CMS Adopts Final Stark Rule Exceptions and Clarifications

Health Law Alert

November 23, 2015
Health Law Alert

On October 30, 2015, CMS issued its final changes to the physician self-referral regulations (the "Stark Law") as part of the Physician Fee Schedule Rule for 2016, published in the Federal Register on November 16, 2015. The Final Rule adopts most of the provisions set forth in the July 15 proposed rule, which Hinshaw & Culbertson LLP previously summarized here. A brief summary of the Final Rule, highlighting changes to the July proposed rule, follows:

Timeshare Arrangements

Under the Stark Law regulations pre-dating the Final Rule, timeshare arrangements had to be analyzed under the exception for the rental of office space. CMS, recognizing the distinct differences between more traditional office space lease agreements and timeshare arrangements, created a new exception for qualifying timeshare arrangements, while leaving the rental of office space exception intact.

The exception protects only those arrangements granting a right or permission to use the premises, equipment, personnel, items, supplies and services of another party without establishing a possessory leasehold interest in the medical office space that constitutes the premises. Drawing comparisons between a timeshare arrangement and a license, the Final Rule refers to the parties to a timeshare arrangement as "licensor" and "licensee." While CMS specifies that the terminology used by the parties in the documentation describing the timeshare arrangement will not control whether the parties have satisfied the exception, healthcare providers nonetheless might consider the use of such nomenclature in applicable agreements.

The exception applies to those timeshare arrangements between a physician (or the physician organization in whose shoes the physician stands) and a hospital or a physician organization of which the physician is not an owner, employee or contractor - regardless of which party grants and which party receives permission to use the premises, equipment, personnel, items, supplies and services of the other party. The proposed rule contemplated applicability of the exception only in those arrangements in which a hospital or physician organization was the licensor and a physician the licensee. In addition, while the proposed rule contained a requirement that all equipment be located in the same office suite in which the physician performs evaluation and management services, the Final Rule requires only that the equipment covered under the arrangement be located in the "same building" as where the evaluation and management services are furnished.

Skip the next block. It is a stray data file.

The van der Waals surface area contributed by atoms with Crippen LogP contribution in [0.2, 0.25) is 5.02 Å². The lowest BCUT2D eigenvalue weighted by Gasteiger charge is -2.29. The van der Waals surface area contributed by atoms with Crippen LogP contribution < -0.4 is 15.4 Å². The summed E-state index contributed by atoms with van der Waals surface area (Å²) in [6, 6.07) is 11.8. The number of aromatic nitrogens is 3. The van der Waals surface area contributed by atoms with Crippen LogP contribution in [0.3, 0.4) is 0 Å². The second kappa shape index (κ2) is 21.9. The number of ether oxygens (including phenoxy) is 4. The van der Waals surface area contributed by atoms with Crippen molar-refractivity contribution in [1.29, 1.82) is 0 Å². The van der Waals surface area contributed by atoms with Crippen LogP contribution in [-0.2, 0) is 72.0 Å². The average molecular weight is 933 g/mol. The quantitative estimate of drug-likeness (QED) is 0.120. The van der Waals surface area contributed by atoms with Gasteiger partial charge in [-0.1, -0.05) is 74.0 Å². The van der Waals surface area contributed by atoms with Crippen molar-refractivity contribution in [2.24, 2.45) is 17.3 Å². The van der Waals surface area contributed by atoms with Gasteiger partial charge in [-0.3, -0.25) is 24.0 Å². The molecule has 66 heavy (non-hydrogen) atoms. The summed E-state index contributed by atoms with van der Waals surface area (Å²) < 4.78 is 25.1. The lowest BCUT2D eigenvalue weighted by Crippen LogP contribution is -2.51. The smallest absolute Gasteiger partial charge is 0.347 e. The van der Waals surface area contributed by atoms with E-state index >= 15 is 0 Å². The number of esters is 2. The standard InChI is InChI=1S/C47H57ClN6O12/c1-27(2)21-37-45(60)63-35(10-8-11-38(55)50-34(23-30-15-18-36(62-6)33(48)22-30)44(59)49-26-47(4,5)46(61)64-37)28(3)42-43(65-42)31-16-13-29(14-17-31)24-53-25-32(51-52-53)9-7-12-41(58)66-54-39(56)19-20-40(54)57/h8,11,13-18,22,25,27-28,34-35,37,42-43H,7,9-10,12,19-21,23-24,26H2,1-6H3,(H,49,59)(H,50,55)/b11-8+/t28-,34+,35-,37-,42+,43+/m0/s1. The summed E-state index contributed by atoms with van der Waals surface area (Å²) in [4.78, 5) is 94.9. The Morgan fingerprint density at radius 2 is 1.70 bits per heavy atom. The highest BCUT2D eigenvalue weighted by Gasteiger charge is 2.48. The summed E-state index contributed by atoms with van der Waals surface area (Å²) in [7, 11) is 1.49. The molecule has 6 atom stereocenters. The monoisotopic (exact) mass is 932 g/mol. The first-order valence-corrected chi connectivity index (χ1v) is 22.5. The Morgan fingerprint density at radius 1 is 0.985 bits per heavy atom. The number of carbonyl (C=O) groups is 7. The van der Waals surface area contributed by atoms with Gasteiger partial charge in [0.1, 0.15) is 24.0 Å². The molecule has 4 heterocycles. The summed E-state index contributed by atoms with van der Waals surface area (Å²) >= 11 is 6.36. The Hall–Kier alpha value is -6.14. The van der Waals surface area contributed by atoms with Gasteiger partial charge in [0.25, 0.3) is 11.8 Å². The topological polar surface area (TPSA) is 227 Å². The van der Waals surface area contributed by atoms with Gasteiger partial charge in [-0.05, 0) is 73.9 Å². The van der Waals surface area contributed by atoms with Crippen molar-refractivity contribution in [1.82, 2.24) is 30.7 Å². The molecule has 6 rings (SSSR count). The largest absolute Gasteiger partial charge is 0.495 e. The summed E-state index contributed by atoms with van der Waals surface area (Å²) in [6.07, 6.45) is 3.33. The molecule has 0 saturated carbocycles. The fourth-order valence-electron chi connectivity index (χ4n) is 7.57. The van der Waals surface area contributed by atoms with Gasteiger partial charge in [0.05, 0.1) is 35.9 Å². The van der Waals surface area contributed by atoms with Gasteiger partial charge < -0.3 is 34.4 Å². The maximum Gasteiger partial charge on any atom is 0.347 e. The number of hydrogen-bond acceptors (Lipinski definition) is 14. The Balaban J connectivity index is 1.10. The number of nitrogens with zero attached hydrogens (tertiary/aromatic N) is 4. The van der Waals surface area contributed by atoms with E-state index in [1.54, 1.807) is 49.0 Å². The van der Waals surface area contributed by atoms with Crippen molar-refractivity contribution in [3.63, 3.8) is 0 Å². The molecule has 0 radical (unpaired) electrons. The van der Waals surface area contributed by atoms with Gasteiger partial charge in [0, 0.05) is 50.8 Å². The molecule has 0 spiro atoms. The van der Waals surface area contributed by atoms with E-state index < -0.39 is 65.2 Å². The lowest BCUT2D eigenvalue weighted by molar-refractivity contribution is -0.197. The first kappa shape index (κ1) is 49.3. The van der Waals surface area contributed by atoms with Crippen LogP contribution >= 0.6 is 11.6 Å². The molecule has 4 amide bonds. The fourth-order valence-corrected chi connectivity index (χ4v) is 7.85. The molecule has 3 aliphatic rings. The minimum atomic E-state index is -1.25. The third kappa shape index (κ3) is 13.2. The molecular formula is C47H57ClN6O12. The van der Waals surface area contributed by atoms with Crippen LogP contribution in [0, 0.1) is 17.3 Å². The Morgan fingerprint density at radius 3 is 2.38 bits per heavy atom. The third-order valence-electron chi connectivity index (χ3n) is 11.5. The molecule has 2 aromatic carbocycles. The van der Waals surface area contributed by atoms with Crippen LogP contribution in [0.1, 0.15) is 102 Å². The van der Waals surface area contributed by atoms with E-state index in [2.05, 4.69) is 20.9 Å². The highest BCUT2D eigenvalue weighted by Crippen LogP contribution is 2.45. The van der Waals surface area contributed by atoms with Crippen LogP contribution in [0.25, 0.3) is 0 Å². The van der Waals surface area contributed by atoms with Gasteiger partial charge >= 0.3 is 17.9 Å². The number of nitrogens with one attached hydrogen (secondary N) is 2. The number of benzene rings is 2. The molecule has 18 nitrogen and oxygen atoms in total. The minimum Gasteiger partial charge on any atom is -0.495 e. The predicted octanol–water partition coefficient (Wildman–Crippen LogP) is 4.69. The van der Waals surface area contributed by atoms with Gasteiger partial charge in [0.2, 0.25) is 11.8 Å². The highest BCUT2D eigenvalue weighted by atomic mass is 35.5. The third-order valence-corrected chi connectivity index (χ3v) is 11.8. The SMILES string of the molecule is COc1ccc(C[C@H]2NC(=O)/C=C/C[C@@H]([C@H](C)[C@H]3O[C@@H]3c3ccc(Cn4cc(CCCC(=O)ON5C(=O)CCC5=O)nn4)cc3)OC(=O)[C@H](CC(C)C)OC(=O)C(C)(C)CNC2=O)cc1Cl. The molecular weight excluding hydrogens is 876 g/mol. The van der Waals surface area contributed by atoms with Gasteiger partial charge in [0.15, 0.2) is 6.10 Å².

Additional factors must be met to qualify for protection under the exception. We recommend that hospitals, physician organizations and physicians that are currently party to, or are contemplating entering into, a timeshare arrangement carefully review both the Final Rule and their current or proposed timeshare agreements to ensure compliance with the various requirements and limitations of this exception.

Assistance to Compensate Nonphysician Practitioners

The Final Rule creates a second new exception for payments made by a hospital, Federally Qualified Health Center (FQHC) or rural health clinic (RHC) to a physician to assist the physician in employing or contracting with nonphysician practitioners (NPPs) in the hospital's, FQHC's or RHC's geographic service area. The existing exception permits payment to assist in relocation of physicians. The Final Rule expands the scope of the exception to permit both compensation arrangements between physicians and NPPs for employment and for contracted services – noting, however, that it must be a direct compensation arrangement between the physician and NPP. The Final Rule also expands the exception, at the urging of commenters, to cover the employment or contracting of mental health care providers, specifically expanding the definition of "nonphysician practitioner" to include clinical social workers and clinical psychologists, in addition to the nurse practitioners, physician assistants, clinical nurse specialists and certified nurse midwives called out in the proposed rule. Finally, the Final Rule adopts a "substantially all" standard (meaning at least 75%) for the minimum amount of primary care services or mental health services that an NPP must furnish to patients of the physician's practice.

Hospitals, FQHCs and RHCs interested in pursuing their options under this exception should carefully study the Final Rule in order to understand all relevant limitations.


In addition to the two new exceptions summarized above, the Final Rule clarifies a number of questions that providers have raised in interpreting the Stark Law and makes certain technical revisions to provide for more flexibility in the application and enforcement of the Stark Law. Among these clarifications and technical revisions are the following:

Healthcare providers interested in learning more about the two new exceptions, and/or any of the clarifications and modifications set forth in the Final Rule are encouraged to contact their usual Hinshaw attorney or Stephen T. Moore